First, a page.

Burning Your Own
By Glenn Patterson
It is the summer of 1969 and ten-year-old Mal is finding it difficult to settle in to his new home, a housing estate on the outskirts of Belfast. He befriends a brash and rebellious teenager, Francy, who revels in his own status as an outsider and has set up camp in the local dump.
But this is no ordinary summer - the civil rights marches are beginning, and the simmering sectarian tensions of the Larkview estate are set to erupt, hastening Mal’s painful, shocking, loss of innocence.
“The smells of the food they had been eating hung heavily in the kitchen and dinette, so that they, too, seemed swollen and gorged. Mrs Martin opened the kitchen door like you would a notch on a belt. The television was on in the living room and, in exchange for the smell of fried cabbage, a newscaster’s voice drifted through, telling them about the trouble. Rioting had gone on throughout Sunday and into the early hours of that day; it had been worst around the Unity Flats complex, at the junction of Peter’s Hill and Upper Library Street, and in the Ardoyne area, north of the city. The newscaster had a pleasant, consoling sort of voice, even when talking about violence; polite too.”
Glenn Patterson, Burning Your Own, (Blackstaff Press, 2008) reproduced by permission of Blackstaff Press.
As in other novels, Patterson focuses on the moment before the Troubles erupted to remind us of a society that was more innocent and unknowing and to illustrate the damage done to simple eager hopes.
“Burning Your Own (1988) is in many respects a classic coming-of-age fiction: its protagonist Mal Martin is an ordinary ten-year-old boy grappling with the usual peer pressures and family expectations of adolescence. But Mal’s position, living in a Protestant housing estate on the edge of Belfast in the summer of 1969, just as the Troubles are about to erupt, means that all his individual crises are symbolic of a wider catastrophe. The rows between his parents prefigure a general community conflict, the alienation of his Catholic friend Francie signifies the escalation of sectarianism, and the building of the Twelfth of July bonfire becomes prophetic of the conflagration of Northern Ireland in the violent years ahead.”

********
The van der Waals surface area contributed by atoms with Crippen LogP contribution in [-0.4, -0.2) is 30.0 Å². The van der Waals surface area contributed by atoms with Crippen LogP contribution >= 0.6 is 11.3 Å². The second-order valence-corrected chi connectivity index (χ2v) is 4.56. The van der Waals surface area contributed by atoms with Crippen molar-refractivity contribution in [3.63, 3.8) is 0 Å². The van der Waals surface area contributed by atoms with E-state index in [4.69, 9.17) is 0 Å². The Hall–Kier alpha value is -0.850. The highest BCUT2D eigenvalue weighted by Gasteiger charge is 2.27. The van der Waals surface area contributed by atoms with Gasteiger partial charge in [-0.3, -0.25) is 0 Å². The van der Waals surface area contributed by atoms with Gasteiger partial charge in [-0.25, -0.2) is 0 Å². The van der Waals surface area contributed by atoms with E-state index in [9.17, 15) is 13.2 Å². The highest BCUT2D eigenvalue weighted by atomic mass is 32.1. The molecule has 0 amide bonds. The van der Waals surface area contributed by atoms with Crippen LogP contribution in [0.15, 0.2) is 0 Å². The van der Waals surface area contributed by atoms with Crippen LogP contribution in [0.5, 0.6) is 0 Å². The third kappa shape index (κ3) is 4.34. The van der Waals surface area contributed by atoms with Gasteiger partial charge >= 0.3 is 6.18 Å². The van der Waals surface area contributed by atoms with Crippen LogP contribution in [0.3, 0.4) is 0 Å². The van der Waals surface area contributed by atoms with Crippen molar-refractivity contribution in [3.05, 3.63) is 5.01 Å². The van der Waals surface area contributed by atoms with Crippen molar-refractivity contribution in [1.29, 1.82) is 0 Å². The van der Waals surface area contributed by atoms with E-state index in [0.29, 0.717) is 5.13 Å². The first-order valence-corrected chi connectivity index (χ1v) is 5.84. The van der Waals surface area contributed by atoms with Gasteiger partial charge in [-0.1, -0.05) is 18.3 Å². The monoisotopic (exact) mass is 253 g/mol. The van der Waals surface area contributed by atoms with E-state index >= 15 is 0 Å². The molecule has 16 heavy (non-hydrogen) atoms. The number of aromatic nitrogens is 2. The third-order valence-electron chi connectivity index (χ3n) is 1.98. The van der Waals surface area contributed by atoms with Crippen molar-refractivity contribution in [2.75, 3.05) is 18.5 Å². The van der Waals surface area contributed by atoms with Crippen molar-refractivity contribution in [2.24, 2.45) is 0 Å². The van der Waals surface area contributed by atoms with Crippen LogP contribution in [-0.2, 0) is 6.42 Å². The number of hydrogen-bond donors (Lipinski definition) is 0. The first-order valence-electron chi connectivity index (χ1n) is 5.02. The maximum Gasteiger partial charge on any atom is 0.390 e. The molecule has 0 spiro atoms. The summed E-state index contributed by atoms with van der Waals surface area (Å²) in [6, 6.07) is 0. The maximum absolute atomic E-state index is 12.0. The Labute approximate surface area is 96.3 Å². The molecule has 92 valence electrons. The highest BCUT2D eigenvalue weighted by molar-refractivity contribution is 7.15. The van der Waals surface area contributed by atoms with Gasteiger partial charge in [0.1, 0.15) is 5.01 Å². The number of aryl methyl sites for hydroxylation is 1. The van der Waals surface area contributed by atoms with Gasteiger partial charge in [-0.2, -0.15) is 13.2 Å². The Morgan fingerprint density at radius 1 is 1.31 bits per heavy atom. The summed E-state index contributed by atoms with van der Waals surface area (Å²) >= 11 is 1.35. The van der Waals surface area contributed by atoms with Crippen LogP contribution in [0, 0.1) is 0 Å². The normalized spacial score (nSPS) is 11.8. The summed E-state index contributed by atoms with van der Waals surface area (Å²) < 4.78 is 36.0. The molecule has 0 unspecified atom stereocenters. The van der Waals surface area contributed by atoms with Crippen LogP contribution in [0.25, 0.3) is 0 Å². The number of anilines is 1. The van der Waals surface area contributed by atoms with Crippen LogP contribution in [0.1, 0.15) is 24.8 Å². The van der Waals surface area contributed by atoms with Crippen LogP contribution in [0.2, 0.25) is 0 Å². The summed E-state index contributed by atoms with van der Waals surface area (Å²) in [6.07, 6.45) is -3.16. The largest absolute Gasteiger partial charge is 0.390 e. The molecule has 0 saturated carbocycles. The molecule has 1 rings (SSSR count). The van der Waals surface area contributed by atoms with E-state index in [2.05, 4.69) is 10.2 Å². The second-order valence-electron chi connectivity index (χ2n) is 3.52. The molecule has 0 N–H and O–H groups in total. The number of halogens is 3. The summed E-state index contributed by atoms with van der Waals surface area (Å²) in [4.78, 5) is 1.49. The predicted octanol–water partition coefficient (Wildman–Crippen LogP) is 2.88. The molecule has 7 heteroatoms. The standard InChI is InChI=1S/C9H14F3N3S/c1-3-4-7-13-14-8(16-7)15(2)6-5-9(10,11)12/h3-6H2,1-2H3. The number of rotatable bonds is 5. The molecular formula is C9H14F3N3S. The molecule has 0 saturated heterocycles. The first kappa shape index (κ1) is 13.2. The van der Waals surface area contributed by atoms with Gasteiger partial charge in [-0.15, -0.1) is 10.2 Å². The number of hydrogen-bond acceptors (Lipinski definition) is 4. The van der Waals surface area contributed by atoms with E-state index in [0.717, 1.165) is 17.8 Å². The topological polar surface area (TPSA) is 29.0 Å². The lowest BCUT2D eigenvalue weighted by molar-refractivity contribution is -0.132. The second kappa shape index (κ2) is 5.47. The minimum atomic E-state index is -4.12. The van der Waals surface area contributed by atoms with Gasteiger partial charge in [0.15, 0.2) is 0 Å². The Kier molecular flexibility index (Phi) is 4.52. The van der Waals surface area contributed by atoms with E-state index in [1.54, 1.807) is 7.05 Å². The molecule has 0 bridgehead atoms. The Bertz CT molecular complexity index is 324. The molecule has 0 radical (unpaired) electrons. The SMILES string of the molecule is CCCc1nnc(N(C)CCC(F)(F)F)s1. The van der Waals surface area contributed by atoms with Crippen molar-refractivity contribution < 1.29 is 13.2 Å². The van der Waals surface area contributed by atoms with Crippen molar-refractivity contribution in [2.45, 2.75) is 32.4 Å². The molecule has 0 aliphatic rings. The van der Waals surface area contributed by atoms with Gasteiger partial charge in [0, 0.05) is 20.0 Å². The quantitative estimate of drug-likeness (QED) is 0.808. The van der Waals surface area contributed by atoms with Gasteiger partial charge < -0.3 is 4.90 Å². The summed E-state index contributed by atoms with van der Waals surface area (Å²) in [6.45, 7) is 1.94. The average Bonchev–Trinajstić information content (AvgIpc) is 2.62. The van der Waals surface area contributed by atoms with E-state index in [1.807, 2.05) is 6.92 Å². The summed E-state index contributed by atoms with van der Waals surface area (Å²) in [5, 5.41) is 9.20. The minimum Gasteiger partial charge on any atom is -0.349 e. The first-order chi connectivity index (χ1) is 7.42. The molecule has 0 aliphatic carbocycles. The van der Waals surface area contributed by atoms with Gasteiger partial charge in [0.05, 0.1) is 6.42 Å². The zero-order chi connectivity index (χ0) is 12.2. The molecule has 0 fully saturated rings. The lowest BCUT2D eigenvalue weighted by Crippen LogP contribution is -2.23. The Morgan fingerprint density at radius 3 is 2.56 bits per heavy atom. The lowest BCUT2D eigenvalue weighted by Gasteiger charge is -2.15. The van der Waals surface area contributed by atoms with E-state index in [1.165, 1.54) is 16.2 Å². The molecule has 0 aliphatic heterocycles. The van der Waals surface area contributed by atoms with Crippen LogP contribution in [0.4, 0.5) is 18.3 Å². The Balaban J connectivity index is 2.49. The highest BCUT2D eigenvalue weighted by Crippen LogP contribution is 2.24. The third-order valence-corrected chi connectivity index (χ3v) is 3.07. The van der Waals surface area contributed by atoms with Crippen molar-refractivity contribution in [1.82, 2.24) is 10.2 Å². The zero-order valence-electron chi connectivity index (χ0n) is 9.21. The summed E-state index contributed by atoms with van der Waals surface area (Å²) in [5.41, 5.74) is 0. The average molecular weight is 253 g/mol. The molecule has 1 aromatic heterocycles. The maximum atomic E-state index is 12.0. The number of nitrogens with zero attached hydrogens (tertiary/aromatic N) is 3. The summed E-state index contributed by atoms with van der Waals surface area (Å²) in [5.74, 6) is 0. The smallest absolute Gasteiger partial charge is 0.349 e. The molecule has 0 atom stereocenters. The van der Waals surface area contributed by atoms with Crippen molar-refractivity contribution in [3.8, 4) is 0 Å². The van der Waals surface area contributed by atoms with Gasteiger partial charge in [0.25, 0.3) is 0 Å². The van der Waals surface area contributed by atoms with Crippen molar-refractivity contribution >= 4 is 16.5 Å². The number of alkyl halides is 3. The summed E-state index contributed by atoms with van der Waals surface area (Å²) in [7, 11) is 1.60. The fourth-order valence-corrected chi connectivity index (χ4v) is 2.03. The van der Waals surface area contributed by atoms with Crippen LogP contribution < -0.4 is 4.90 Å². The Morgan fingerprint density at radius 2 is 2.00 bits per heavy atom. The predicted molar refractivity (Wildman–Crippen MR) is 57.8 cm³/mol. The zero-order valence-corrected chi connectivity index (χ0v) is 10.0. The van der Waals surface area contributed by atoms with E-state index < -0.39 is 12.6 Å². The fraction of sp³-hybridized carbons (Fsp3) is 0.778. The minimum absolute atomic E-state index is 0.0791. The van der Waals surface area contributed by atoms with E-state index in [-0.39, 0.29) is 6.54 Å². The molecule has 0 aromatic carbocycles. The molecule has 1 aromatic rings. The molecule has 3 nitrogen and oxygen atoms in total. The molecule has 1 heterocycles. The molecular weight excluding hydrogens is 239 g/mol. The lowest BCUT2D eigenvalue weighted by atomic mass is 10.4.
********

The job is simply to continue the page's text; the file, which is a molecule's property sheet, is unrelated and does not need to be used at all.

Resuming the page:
Eve Patten, Contemporarywriters.com
“This is a very good novel and deserves your immediate attention.”
‘A novel of visionary power that sees through a child’s eyes a Belfast about to explode into sectarian strife.’
‘Patterson’s novel, needless to say, is neither afraid nor prejudiced, but courageously magnanimous.’
Chatto & Windus, The Blackstaff Press
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